On completion of taking on water, we manoeuvred away from the raft using the engine and then went back to 'sail power'.
Sail power: Unfurling the headsail.
With the Captain at the helm, we sailed around Kyunn Philar Island towards the west side, passing various fishing boats on the way.
The Captain at the helm of 'Meta IV' under sail.
We anchored off a beach with coral reefs and transferred to the dinghy which took us nearer to the shore allowing my fellow guests to take to the water for snorkelling. I stayed in the dinghy, quite happy in the peacefulness of the spot. Even when Aung, who was the 'boat driver', donned snorkel gear, left the boat and swam to make sure that all the snorkellers were safe, I was quite content to be adrift, alone in the dinghy. Aung returned and we landed on the beach, ready to take the guests back to 'Meta IV'.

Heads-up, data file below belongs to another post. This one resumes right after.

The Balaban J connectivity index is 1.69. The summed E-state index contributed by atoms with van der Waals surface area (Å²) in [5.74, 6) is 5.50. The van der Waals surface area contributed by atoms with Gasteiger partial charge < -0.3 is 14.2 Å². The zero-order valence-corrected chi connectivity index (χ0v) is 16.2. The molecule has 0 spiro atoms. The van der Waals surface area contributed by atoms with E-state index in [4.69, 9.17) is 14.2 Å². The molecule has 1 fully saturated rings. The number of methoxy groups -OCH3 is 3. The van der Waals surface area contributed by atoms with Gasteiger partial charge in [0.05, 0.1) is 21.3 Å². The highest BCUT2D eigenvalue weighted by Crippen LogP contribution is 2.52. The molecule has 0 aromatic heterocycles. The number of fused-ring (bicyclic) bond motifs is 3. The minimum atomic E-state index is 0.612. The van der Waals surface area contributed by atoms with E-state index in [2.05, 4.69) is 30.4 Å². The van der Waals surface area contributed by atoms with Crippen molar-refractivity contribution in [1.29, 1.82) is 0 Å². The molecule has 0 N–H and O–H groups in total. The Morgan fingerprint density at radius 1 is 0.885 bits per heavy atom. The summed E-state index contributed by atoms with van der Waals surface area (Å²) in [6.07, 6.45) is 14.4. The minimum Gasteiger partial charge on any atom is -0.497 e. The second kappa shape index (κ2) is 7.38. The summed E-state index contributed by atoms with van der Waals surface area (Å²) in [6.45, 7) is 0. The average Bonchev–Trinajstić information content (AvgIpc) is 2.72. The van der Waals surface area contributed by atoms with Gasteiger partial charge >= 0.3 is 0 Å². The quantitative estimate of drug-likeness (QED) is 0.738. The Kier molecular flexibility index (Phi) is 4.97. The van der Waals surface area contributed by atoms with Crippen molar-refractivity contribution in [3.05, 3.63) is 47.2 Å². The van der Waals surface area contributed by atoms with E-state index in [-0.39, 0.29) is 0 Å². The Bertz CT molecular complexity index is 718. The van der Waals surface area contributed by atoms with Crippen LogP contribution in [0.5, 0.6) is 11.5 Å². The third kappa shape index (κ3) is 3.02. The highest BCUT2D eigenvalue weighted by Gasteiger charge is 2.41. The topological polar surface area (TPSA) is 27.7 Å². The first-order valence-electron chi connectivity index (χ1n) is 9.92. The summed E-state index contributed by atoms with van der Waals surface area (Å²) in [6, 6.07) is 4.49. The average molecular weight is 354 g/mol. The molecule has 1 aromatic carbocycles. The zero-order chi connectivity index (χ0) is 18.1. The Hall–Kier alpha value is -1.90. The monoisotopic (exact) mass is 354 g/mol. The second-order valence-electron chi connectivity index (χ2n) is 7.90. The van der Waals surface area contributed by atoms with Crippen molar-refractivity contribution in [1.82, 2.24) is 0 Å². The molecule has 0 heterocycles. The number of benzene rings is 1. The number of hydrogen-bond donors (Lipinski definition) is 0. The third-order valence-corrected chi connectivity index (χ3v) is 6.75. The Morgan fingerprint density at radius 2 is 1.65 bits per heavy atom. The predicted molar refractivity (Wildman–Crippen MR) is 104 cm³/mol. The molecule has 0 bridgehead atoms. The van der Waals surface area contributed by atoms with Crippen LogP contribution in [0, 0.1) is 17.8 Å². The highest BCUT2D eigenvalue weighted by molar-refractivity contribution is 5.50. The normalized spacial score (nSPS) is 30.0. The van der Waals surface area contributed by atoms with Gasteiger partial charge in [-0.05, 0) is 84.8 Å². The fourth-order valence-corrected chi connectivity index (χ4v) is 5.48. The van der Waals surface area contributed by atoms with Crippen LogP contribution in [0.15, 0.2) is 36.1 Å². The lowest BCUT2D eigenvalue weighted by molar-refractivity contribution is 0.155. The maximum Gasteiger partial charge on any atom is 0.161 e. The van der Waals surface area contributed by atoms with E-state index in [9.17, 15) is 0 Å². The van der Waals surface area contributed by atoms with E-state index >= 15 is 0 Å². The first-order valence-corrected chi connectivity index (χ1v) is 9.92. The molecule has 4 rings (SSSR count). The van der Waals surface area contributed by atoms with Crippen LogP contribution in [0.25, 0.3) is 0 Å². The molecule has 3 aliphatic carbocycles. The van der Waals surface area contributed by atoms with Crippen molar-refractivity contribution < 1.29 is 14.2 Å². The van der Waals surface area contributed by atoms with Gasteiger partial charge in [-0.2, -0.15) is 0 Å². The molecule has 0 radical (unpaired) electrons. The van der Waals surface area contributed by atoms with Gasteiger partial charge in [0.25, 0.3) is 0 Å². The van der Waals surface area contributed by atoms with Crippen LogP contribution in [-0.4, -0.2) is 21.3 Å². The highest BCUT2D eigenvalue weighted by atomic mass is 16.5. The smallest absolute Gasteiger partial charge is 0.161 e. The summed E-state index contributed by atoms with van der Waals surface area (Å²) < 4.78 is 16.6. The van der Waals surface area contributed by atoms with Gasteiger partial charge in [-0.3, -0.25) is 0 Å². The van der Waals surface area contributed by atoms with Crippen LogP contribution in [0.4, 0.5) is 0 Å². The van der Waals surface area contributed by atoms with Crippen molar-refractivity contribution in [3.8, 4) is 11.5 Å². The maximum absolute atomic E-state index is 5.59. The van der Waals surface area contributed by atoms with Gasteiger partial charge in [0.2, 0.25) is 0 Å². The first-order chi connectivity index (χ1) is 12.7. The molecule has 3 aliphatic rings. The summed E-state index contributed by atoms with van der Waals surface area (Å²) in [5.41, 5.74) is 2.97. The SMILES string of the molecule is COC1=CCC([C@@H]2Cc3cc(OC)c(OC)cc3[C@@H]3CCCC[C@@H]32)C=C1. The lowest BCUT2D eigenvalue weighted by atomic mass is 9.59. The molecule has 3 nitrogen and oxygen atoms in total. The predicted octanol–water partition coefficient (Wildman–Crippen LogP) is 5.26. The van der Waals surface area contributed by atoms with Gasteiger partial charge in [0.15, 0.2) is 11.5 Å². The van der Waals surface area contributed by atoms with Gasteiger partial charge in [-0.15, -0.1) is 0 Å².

Kyunn Philar: We spent the afternoon in this tranquil bay.
I had neither the inclination to swim nor explore very far: I was content to sit in the sun and enjoy the moment. As dusk approached, Aung summoned the snokellers and returned us to our ship in the dinghy.
As dusk approached, we returned to 'Meta IV' in the dinghy.
As usual, dinner was the main event of the evening, after which I was ready to retire for the night.
You can read about the following day aboard 'Meta IV' here.
All my posts on my trip to Myanmar in 2016 can be found here.
If necessary, pictures in this article can be viewed uncropped by clicking on the image. To view in other resolutions or download, select from the albums below:-
Sailing Vessel 'Meta IV'.
Under sail to Kyunn Philar.
Kyunn Philar East, Mergui Archipelago.
Viewing coral and on the beach.